WACO, Texas (KWTX) The Waco City Council met Tuesday night to discuss a number of issues ranging from project funding to permit requests.
Waco residents speaks out during public comment portion of the Waco City Council Meeting (Photo by Madison Adams)
The council voted to approve roughly $20.3 million from the Tax Increment Financing (TIF) fund to be used to pay for site cleanup, public infrastructure, and public improvements for the Brazos Riverfront Development which will be located on nearly 16 acres adjacent to the Brazos River and University Parks Drive.
Megan Henderson, the Director of City Center Waco said the money would come out of the downtown TIF fund which is financed by tax revenues of downtown properties.
“The river is the central focal points of downtown redevelopment, so it makes sense that those TIF dollars would be used for this project and the city's task is to figure out how to balance that with the other needs,” Henderson said.
The City of Waco describes the TIF fund as “to facilitate development or redevelopment of an economically disadvantaged area.”
The money would provide $8 million to focus on the site cleanup costs needed to move forward with the project.
Another $12.2 million would provide public infrastructure like a parking garage, street improvements and sidewalks to the area.
Tuesday evening, the council also voted to award a $4.4 million contract to build a river walk which will connect Franklin Avenue to McLane Stadium making the downtown area more accessible to foot traffic along the river.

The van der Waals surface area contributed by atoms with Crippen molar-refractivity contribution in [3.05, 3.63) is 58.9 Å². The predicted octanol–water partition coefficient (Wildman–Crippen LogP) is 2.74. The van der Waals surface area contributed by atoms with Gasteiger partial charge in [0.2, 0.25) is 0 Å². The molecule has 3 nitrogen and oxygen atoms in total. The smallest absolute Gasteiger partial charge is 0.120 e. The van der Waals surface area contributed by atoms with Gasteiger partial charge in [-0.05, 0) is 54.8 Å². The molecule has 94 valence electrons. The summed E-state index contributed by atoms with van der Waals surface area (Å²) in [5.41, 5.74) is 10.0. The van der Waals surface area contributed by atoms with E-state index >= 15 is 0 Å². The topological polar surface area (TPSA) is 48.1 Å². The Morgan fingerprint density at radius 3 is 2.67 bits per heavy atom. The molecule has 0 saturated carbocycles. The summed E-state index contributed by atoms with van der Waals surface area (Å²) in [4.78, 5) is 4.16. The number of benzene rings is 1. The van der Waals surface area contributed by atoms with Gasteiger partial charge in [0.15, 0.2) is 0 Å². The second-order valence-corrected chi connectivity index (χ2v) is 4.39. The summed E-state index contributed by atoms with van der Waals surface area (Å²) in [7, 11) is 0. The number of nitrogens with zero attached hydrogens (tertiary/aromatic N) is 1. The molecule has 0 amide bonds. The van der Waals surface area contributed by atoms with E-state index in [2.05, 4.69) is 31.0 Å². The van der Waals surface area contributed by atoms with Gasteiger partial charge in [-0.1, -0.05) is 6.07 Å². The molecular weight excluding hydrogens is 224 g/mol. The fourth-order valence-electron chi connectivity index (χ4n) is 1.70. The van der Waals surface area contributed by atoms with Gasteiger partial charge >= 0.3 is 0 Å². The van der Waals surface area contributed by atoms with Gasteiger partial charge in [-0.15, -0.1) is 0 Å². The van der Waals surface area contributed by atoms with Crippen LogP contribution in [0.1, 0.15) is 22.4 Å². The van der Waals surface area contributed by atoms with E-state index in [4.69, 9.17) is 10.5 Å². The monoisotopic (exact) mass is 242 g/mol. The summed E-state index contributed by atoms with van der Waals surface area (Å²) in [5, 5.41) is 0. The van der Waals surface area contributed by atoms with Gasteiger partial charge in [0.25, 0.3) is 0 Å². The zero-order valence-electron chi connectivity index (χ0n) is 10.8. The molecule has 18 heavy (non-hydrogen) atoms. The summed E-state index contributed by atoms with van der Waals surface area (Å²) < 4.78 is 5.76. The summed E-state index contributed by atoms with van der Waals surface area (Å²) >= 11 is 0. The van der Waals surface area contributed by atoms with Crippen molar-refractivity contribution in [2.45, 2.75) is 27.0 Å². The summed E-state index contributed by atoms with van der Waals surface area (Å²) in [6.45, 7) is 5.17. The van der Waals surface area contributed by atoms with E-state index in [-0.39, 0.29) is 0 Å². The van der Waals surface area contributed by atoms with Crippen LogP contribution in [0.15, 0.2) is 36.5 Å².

The council also heard concerns from residents in East Waco about a permit which was proposed for an alcohol and drug rehabilitation center to begin operation at 1916 Seley Ave.
The rehab center would be a partnership with the Texas Department of Criminal Justice for ex-convicts to rehab from addictions.
Dozens of residents near the proposed location spoke out against the facility being allowed in their neighborhood.
Many residents like Gwen Jefferson argued it would increase crime in the area and put their children and grandchildren at risk. She said the neighborhood needs the council to pass permits which will help to advance and develop the neighborhood, not slow down or halt growth.
“We want something to be put down there that we can have pride in. Put a neighborhood center town there, where kids can have some, like they were saying, computer classes, other type of classes you know and have a park down over in there somewhere,” Jefferson said.
“If they do that, we'll be satisfied, we won't fight against it.”
After more than an hour of public comment, the council voted unanimously to deny the permit for the rehab facility.
In addition, there were nine vacation rental properties on the agenda seeking permits to operate as weekend and short-stay rentals.
Even with some residents speaking up against the permits being allowed, seven of the permits were approved, One permit was tabled until the December 6th council meeting, and only one permit, for a residential rental unit at 404 Baker Lane was denied.
Kristi Bass owns the property at 404 Baker Lane. She is also the owner of the controversial Barndominium in Lacy Lakeview.
Bass had received approval from the City of Waco's Planning and Zoning Commission to provide short-term rentals of the Lamp Post at 404 Baker Lane, which consists of a large family house, and three separate cottages on three acres of land.
Many neighbors spoke out against the Baker Lane property being given a permit arguing they did not want a hotel property in their neighborhood. The permit was denied.